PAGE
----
Systematic examination of the updated Framingham Heart Study general cardiovascular risk profile

Research output: Contribution to journalArticlepeer-review

72 Scopus citations

Abstract

BACKGROUND - An updated Framingham risk prediction tool was recently published. It features an expanded end point of general cardiovascular disease and a "vascular age" risk communication analogy. METHODS AND RESULTS - We systematically examined the tool to determine which risk factor combinations allow risk thresholds to be reached and how different risk factor burdens translate into vascular age. We varied risk factor levels in isolation and combination and observed risk output patterns, with high risk defined as ≥20% 10-year predicted risk. As expected, we found that age is the major determinant of 10-year predicted risk for both men and women. Younger individuals tend not to exceed 20% 10-year risk even with multiple risk factors, although with marked risk factor burden, including both smoking and diabetes mellitus, men as young as 35 years of age and women as young as 40 years of age can be classified as high risk. For the risk factor levels we entered, predicted risk ranges from 3.1% to 46.8% for a 45-year-old man and 2.4% to 42.7% for a 55-year-old woman. Likewise, vascular age ranges from 37 to >80 years for a 45-year-old man and 39 to >80 years for a 55-year-old woman. CONCLUSIONS - The inclusion of noncoronary end points in this tool expands the range of predicted risks for men and women at all ages studied. Nevertheless, many younger individuals with high risk factor burden have low 10-year predicted risk. Wide ranges of "vascular age" are available for most chronological ages to assist with risk communication.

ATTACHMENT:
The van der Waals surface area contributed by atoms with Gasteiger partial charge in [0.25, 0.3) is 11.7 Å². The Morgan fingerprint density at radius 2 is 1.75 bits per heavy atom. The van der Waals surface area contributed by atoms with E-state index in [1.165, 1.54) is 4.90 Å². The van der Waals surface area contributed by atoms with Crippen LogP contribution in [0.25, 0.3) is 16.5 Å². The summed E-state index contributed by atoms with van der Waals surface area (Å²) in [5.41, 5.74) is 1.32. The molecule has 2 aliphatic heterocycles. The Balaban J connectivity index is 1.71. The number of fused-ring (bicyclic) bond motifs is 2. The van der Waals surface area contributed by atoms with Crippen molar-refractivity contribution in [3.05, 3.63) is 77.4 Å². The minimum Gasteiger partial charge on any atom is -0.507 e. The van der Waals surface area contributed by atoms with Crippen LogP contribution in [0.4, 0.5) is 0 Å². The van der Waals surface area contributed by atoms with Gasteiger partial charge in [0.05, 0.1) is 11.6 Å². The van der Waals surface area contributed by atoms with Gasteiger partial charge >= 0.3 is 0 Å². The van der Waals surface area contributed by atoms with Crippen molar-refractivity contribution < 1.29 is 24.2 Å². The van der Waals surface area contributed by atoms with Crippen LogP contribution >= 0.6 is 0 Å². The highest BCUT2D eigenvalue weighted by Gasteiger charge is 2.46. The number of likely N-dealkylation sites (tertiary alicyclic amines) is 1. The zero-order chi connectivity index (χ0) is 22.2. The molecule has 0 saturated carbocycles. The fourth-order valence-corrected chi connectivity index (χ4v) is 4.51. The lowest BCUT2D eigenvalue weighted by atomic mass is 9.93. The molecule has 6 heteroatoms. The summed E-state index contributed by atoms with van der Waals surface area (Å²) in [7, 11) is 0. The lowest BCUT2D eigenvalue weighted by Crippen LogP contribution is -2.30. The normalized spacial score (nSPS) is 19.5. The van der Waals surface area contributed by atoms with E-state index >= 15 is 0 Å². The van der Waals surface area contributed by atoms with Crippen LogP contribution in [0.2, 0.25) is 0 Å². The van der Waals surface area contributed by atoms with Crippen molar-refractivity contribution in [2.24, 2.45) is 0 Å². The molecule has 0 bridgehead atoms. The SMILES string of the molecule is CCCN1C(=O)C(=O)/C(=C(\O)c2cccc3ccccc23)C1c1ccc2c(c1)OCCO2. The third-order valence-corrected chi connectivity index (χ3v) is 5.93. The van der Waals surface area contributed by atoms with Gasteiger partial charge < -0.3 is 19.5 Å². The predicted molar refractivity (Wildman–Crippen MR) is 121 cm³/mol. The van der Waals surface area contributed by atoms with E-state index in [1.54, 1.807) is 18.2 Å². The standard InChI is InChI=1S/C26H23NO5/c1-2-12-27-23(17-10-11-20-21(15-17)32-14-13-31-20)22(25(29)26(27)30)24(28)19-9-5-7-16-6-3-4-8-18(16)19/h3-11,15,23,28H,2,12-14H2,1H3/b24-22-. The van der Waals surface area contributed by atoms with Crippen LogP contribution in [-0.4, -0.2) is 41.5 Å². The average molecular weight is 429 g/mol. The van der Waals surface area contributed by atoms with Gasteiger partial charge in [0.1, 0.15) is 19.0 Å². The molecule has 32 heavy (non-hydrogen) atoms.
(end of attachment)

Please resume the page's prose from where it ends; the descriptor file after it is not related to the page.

Original languageEnglish (US)
Pages (from-to)384-390
Number of pages7
JournalCirculation
Volume120
Issue number5
DOIs
StatePublished - Aug 2009

Keywords

  • Cardiovascular disease
  • Risk assessment
  • Risk factors

ASJC Scopus subject areas

  • Cardiology and Cardiovascular Medicine
  • Physiology (medical)

Fingerprint Dive into the research topics of 'Systematic examination of the updated Framingham Heart Study general cardiovascular risk profile'. Together they form a unique fingerprint.

Cite this